1. Affordability

Easy Money: How to pick a budgeting app that works for you

There are a host of tools out there aimed at helping you stay on target. Here’s what to keep in mind
Written by Kat Eschner
Your bank probably offers at least one financial app that can help you keep track of your cash. (Ridofranz/iStock)

Setting and sticking to financial goals can be really challenging. Good news: you’re probably reading this story on a device that can help. Phone apps have the potential to be a powerful tool in the fight for financial security. But that doesn’t mean you should just start installing them willy-nilly. 

TVO Today asked some experts for their picks and what to steer clear of when selecting a budgeting app.

Figure out your needs

There are plenty of digital tools to help you track spending, force a little bit of saving, and keep a weather eye on your balances. Before you open up the App Store and start scrolling, make sure you already have a sense of what your money goals are and where you’re spending right now. If you don’t know where to start when it comes to making a budget, don’t worry: you’re not alone, and the first story in the Easy Money series can help you get started

Downloading and using an app without having a plan might just stress you out, says Stephanie Wolfe, an accredited financial counsellor based in the GTA: “If someone doesn’t have good money habits in place, using an app to track spending can make them feel like they will never be able to catch up.” 

Agenda segment, October 5, 2022: Managing personal finances amid inflation

Your bank probably offers at least one financial app that can help you keep track of your cash. It’s worth considering them before branching out to other products, since they’re already part of the services you’re working with, and they’re likely the most straightforward and secure options. They’re also free for clients, while many third-party apps have a tiered model that involves paying for premium features.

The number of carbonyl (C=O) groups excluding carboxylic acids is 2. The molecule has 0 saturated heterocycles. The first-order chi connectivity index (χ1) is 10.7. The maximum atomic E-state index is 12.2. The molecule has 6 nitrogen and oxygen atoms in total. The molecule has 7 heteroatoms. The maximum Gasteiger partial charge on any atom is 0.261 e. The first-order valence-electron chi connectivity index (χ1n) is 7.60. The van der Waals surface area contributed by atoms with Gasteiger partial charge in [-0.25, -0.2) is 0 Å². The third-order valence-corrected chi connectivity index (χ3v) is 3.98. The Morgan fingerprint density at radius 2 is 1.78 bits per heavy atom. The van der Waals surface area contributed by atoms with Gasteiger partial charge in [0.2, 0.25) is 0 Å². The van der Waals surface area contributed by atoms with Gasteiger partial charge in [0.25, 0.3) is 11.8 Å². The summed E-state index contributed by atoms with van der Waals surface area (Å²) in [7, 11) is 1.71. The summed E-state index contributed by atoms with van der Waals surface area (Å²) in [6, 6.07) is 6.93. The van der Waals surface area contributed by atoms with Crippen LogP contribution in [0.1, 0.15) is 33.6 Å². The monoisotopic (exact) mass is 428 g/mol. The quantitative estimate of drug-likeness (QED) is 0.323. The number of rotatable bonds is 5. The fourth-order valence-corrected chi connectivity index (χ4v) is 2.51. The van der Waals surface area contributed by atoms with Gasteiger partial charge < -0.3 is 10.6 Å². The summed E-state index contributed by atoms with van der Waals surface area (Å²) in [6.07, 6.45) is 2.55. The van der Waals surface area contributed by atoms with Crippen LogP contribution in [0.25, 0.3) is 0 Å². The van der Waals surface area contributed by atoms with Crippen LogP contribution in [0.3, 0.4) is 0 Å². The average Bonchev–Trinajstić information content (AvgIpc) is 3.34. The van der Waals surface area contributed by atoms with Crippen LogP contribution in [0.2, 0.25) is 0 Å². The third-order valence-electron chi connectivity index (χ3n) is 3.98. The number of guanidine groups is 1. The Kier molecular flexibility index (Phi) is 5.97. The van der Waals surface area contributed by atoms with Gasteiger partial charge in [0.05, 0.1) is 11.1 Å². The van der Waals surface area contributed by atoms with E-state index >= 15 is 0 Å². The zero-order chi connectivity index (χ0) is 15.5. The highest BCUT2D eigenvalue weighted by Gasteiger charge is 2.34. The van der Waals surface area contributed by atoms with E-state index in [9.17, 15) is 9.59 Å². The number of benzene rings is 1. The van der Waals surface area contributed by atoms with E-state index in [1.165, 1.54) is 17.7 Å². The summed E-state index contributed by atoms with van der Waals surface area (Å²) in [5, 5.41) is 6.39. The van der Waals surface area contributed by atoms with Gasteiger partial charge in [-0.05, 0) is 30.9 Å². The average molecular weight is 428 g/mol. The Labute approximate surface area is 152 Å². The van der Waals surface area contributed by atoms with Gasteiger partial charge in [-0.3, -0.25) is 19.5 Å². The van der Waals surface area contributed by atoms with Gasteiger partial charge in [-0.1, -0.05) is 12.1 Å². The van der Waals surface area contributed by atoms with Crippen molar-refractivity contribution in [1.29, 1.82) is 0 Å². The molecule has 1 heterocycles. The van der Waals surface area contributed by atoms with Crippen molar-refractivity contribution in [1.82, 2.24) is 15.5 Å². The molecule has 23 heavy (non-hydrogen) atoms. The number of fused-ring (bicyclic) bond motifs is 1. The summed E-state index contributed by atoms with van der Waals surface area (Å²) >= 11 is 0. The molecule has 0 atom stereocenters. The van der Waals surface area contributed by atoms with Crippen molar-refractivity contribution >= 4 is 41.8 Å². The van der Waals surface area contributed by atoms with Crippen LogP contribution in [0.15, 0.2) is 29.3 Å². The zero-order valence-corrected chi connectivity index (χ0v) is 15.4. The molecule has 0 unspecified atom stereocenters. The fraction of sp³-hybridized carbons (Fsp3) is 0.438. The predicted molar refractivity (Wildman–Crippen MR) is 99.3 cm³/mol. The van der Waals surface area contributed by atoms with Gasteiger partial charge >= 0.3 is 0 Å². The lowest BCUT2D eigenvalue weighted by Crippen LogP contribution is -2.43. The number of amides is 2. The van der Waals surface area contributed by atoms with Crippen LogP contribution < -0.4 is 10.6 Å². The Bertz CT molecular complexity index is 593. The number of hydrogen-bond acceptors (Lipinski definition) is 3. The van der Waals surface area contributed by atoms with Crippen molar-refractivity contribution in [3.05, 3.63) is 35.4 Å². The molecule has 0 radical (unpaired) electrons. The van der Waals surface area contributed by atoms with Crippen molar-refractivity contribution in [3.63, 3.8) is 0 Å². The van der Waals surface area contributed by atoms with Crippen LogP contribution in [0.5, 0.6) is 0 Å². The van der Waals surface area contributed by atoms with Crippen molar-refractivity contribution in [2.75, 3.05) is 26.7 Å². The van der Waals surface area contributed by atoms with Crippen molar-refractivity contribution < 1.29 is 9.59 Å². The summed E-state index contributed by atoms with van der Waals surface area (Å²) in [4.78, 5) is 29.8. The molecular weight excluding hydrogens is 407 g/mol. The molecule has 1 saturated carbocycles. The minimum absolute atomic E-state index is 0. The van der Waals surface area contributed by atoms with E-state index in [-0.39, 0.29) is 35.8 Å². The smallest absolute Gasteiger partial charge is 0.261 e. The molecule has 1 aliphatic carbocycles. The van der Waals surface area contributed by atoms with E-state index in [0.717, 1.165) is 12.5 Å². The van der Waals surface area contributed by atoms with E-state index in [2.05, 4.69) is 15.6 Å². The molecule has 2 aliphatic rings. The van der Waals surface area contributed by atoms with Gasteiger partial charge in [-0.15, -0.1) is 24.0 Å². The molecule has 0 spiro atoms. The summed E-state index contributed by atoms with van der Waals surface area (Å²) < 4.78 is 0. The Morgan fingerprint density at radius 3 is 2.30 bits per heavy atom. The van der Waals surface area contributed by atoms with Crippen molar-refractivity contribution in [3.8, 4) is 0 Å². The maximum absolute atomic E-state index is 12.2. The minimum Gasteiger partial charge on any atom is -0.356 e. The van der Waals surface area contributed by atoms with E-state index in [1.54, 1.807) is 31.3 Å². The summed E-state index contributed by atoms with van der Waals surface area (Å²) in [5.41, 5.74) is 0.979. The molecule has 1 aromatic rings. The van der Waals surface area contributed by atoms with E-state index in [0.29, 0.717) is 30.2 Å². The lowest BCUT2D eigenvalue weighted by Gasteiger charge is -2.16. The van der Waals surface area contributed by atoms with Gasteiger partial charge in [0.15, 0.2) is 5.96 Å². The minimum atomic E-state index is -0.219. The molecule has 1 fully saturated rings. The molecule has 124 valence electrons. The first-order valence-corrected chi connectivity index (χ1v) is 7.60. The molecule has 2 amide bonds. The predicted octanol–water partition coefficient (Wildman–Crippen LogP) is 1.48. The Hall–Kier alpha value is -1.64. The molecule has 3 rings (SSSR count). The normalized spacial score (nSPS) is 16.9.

“I think some of the banking apps are fabulous,” Wolfe says. “But I’m not opposed to external apps like Mint as it relates to budgeting.” (She recommends Wealthica for investing, but that’s a whole other story.)

In a way, these tools are bandaids, says personal-finance educator Shay Myers: "We actually want to make a mindset shift so we can be disciplined and save on our own." But, she adds, they're really useful if you're just starting to budget or just need a hand keeping track of your spending.

Pick an app that works for you

Like a budget itself, an app is just a tool to help you work with your money, so which app you should pick depends on what you want to do. It’s worth reading up on different options and looking at Youtube reviews of each one you’re considering. Remember, if you go with a third-party app, you’re giving it access to all your financial information, so you want to have done your homework. 

Mint, one of the most popular apps in Canada, lets you set budget amounts for all kinds of different purchase categories and track how you are spending over the month. It requires a certain amount of attention to make sure purchases aren’t miscategorized. And your accounts may not sync easily with third-party apps, meaning you’ll have to stay alert to ensure you’re getting the full picture. 

Christy Ali, a Toronto financial coach, is a big fan of the EveryDollar budgeting app. It uses the approach she advocates, called zero-dollar or zero-based budgeting. Another popular zero-based budgeting app is You Need a Budget.

Agenda segment, February 9, 2023: Why is making a personal budget so hard?

“The reason I recommend it is that everyone is in a different financial situation,” she says. Some people have more wiggle room, but many people don’t have a lot of extra cash to play with, and this approach is flexible for both situations, she says. An app should help you save time: it will calculate how much you’ve spent so far so you can see how much room you have in different spending categories before hitting zero dollars for the month. 

Keep security in mind

It bears repeating: be really careful about sharing access to your financial information. Teri Courchene, a retired economist and investing instructor, stresses that looking to the budget tools offered by your bank should be the first step in any search for an app. 

If you choose to branch out to third-party apps, “just be careful when you sign up,” she says. “I would definitely look at what advisers or financial planners, someone who does this professionally, recommend.”

Whatever you choose, remember that it may take time to get your finances where you want them — but every little step helps. 

Ontario Hubs are made possible by the Barry and Laurie Green Family Charitable Trust and Goldie Feldman in Memoriam.